Island Ordinance Nature Management Bonaire
NOTE: This translation of the Nature Conservation Island Ordinance Bonaire has been prepared to assist interested parties to understand the content of this legislation. ONLY the original Dutch legislation should be used to resolve legal matters.
ISLAND COUNCIL OF THE ISLAND TERRITORY OF BONAIRE
Island Ordinance for the protection and conservation
of nature and the species of flora and fauna contained therein, amending the Marine Environment Ordinance (A.B. 1991, no. 8), repealing the Environment and Monument Protection Ordinance1967 (A.B. 1967, no. 7) and repealing the Harmful Plants Ordinance (A.B. 1991, no. 25) (Nature Conservation Island Ordinance Bonaire)
THE ISLAND COUNCIL OF THE ISLAND TERRITORY OF BONAIRE;
Considering that it is desirable to establish general rules for the protection and conservation of the native flora and fauna, and to enable the Netherlands Antilles to implement various treaties regarding the protection of flora and fauna, as well as the conservation of the biological diversity and the protection and management of eco-system and habitats:
Recognizing and regarding Articles 9 through 15 of the National Nature Conservation Ordinance (B.P. 1998, no. 49), as amended;
to adopt the following Island Ordinance:
1. In this Island Ordinance and in the provisions on which it is based, it is understood:
Island Territory: Island Territory of Bonaire;
Executive Council: Executive Council of the Island Territory of Bonaire;
Island Council: Island Council of the Territory of Bonaire;
Party concerned: natural person or legal body that is directly affected in his interest by a decision or by a decision to be taken;
Ramsar Convention: the agreement reached on February 2, 1971 in Ramsar regarding wetlands of international importance, especially as waterfowl habitat (Trb. 1975, 84);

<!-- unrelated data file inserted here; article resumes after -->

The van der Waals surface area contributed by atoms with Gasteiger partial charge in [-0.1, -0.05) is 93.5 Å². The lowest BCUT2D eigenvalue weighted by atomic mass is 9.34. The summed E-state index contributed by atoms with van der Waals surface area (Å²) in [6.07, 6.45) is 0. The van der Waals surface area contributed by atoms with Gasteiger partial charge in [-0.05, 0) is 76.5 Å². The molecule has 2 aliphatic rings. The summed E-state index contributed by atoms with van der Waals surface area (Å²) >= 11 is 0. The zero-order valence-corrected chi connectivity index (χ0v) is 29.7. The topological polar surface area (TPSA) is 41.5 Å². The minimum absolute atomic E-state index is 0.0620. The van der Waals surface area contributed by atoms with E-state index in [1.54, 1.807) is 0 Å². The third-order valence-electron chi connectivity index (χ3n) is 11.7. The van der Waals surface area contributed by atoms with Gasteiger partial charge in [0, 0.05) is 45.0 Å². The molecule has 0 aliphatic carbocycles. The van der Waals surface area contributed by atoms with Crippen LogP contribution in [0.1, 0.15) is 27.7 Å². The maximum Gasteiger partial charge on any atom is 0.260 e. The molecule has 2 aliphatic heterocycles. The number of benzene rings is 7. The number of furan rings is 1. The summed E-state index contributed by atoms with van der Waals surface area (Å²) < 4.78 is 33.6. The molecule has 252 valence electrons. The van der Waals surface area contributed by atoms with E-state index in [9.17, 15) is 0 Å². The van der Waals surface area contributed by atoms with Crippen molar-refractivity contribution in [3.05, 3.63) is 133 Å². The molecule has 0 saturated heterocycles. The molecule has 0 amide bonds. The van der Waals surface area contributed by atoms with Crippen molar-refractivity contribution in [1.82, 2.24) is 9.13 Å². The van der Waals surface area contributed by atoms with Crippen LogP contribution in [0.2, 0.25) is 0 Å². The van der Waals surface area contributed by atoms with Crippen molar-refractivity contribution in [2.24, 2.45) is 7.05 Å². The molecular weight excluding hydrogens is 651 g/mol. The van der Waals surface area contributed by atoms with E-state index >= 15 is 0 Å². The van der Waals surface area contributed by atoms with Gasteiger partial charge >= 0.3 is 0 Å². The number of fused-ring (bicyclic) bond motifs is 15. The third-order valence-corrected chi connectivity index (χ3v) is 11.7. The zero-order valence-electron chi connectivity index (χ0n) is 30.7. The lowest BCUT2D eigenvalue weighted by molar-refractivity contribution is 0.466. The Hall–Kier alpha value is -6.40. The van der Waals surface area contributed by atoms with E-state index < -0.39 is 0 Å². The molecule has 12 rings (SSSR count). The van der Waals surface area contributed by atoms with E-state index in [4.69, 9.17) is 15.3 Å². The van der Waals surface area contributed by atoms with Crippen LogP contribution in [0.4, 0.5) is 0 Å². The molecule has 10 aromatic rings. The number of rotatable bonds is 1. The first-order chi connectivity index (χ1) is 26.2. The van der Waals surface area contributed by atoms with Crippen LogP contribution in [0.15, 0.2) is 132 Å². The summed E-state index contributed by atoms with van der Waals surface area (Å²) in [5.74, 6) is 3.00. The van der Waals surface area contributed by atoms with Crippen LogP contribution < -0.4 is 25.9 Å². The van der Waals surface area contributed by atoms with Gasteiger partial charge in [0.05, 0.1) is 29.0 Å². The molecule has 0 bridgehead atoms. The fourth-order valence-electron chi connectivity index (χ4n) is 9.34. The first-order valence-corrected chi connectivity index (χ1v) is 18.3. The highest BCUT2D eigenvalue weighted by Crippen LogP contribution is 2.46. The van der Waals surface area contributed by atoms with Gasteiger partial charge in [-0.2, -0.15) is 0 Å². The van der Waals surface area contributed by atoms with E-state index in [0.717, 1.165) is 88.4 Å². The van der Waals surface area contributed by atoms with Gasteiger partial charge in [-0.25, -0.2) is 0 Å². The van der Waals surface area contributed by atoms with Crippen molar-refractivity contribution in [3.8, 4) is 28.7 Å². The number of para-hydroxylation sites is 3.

CITES-Convention: the agreement reached on March 3, 1973 in Washington, D.C., United States of America regarding the international trade of wildlife flora and fauna endangered species, including appendices (Trb. 1975, 23);
Bonn-Convention: the treaty, including its appendices, agreed on June 23, 1979 in Bonn,Germany on the conservation of migratory species of wild animals, (Trb. 1981, 6);
SPAW-Protocol: the Protocol, including its appendices, signed in Kingston, Jamaica regarding the specially protected areas and wildlife (Trb. 1990,115), which pertains to the treaty agreed on March 24, 1983 in Cartagena of the Indies regarding the protection and development of the marine environment in the Caribbean. (Trb. 1983, 152)
Biodiversity Convention: the treaty agreed on June 5, 1992 in Rio de Janeiro, Brazil regarding biodiversity (Trb. 1992, 164);
Sea Turtle Convention: the inter-American treaty agreed on December 1, 1996 in Caracas, Venezuela regarding the protection and conservation of sea turtles (Trb. 1999, 45);
Use of a protected area: all forms of use of a protected area, including presence in or on a protected area and usage of the provisions present in a protected area such as buoys and piers;
Native flora and fauna: flora and fauna that normally are found on the Island Territory of Bonaire and in its territorial coastal and inland waterways;
Specimens: living or dead flora or fauna as well as all components and products of these;
To trade: requesting to buy, to buy or to obtain, to have in stock or on supply with intent to sell, to sell or to offer for sale, to rent or to lease out or to exhibit for trade purposes.
Species: species, (sub)species; a geographically isolated population or hybrids.
National Ordinance: National Nature Conservation Ordinance (P.B. 1998, no 49, as recently amended by National Ordinance of March 15, 2001, PB. 2001, no. 41);
National Commission: National Nature Conservation Commission, as referred to in Article 3 of this Ordinance;
Island Commission; Nature Conservation Commission Bonaire, as referred to in Article 3 of this Ordinance.
2.The texts of the Ramsar Convention, the CITES Convention, the Bonn Convention, the SPAW Protocol, the Biodiversity Convention and the Sea Turtle Convention that are relevant to this ordinance are available for public inspection at a location designated by the Executive Council.
This Island Ordinance applies to the entire territory of the Island Territory of Bonaire up to the external boundaries of the territorial waters including the coastal and inland waterways.
1. There is a Nature Conservation Commission Bonaire.